Uncovering Stories Through Archival Content: Turning Old Content into New Art
As social distancing makes it more difficult for artists to make new work, artists might consider using archival content. Jocelyn Arem is an artist who specializes in turning archival content into art. She leads our four-part online workshop, “Archival Storytelling for Artists,” starting May 6. The course is designed to help artists working in all mediums transform archival material into multimedia platforms that will turn what Arem calls “hidden” work into a creative gold mine.
We spoke to her about how she suggests artists approach archival storytelling.
Alex—What should artists in lockdown during the COVID-19 outbreak think about as they turn to archival content for the first time?
Jocelyn Arem—Right now we are vividly seeing the power of stories to connect us, even when we can’t be together in person. Stories shared across multimedia platforms bridge generations and give us hope and inspiration. Stories spur activism. Yet as creatives, we often amass years of valuable content—the stories in our archives—waiting to be unearthed, appreciated, and utilized.
As we face geographic and financial challenges to creating new content, archival content is a medium many artists and organizations are already turning to as a way to maximize existing resources. This moment is asking us to explore new strategies to fully access and share our stories in creative new ways.
“Uncovering stories and connecting them with the present can be a deeply powerful creative practice, and often brings new insight into the trajectory of our work and the lasting impact of our creative legacy.”
If you’re turning to archival content for the first time, some initial things you’ll want to think about when approaching the different types of formats you have include the different types of formats you have—is your content physical or digital? Is it audio, 3D, paper, video? Who owns the rights to the content? What media platforms are you currently using to share your work? And what platforms today most excite you?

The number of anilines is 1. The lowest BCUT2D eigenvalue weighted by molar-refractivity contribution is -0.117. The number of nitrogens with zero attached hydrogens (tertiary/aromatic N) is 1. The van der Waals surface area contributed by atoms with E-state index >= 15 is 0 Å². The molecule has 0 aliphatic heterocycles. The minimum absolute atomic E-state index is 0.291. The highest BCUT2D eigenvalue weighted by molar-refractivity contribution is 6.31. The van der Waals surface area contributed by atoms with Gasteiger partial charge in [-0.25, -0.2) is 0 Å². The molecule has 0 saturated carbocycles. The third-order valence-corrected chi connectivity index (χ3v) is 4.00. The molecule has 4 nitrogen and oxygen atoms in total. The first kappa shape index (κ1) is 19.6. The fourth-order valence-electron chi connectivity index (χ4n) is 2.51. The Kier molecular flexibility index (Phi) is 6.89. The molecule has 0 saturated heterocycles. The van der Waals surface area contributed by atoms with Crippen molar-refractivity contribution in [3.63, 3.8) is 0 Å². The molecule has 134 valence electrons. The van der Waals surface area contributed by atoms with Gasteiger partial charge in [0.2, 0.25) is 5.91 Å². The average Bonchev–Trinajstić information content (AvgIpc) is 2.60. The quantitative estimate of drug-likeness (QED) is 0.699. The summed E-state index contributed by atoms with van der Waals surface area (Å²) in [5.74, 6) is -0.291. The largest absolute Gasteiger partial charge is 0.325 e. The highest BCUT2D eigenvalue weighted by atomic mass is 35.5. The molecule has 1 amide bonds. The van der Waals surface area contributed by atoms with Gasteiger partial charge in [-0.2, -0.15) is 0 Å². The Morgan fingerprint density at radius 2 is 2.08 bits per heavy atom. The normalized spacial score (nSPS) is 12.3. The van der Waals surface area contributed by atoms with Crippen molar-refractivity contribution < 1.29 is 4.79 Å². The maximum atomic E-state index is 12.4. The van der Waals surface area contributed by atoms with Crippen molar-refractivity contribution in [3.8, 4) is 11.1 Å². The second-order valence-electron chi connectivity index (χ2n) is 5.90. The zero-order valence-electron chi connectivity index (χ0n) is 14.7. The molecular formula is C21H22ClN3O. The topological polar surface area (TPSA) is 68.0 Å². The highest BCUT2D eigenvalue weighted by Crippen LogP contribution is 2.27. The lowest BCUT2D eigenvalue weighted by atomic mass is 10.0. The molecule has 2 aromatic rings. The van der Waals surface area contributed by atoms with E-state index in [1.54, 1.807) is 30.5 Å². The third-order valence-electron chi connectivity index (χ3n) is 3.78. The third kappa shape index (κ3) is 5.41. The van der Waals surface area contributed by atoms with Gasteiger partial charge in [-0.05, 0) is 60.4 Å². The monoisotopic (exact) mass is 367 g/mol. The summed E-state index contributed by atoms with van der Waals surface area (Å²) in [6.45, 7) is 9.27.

If you’ve never thought about utilizing archives before, it may be both enlivening and overwhelming to think about digging into the treasure trove of your past work. Where to start? The focus of our course will be on creating a foundational strategy, so that participants come away with a roadmap for success. This course will help participants strategize around key issues to unearth, gain access to and create a plan to reimagine and curate existing assets, turning “hidden” work into creative gold to support your portfolio and help empower your creative career.
Alex—For whom is this course appropriate?
Jocelyn—This workshop helps artists leverage the full value of their creative content by creating a strategy to reimagine it for new audiences. The course is geared towards creatives of all kinds—musicians, filmmakers, writers, DJs, visual artists, designers, actors, chefs, dancers as well as creative leaders of cultural organizations, agencies, brands, media companies, and estates representing creative artists.
Ideally, these artists are looking to reimagine archival material to connect with their audiences in innovative new ways. Artists of any medium are welcome, as we will be working with archival content from all creative backgrounds and across a variety of formats.
Alex—That’s a wide array of creative practitioners. What are the intended outcomes at the end of this course?
Jocelyn—This moment is asking us to explore new strategies to fully access and share our stories in creative new ways. Every archive and storytelling project is unique, creative possibilities are vast, and it is often challenging to know where to start. Participants will come away from the course with a framework for their archival storytelling projects within which they can build a strategic roadmap for success, alongside a supportive community of creative peers.
Alex—What are some essential things you’ve learned to keep in mind, or not to do, when working with archives?
Jocelyn—The course will explore four essential elements of building an archival storytelling strategy: Uncovering your archives and strategic goals, defining your media platforms, honing your resources and relationships, and refining tools and methods to produce a successful final presentation.
It is so important when working with archives to first carry with you a sense of wonder and curiosity. Uncovering stories and connecting them with the present can be a deeply powerful creative practice, and often brings new insight into the trajectory of our work and the lasting impact of our creative legacy. In this way it can also be transformative, and approaching it with care, an inquisitive spirit and thoughtfulness makes the process itself very rewarding.
Read more about and sign up for Arem’s online workshop, “Archival Storytelling for Artists,” starting May 6.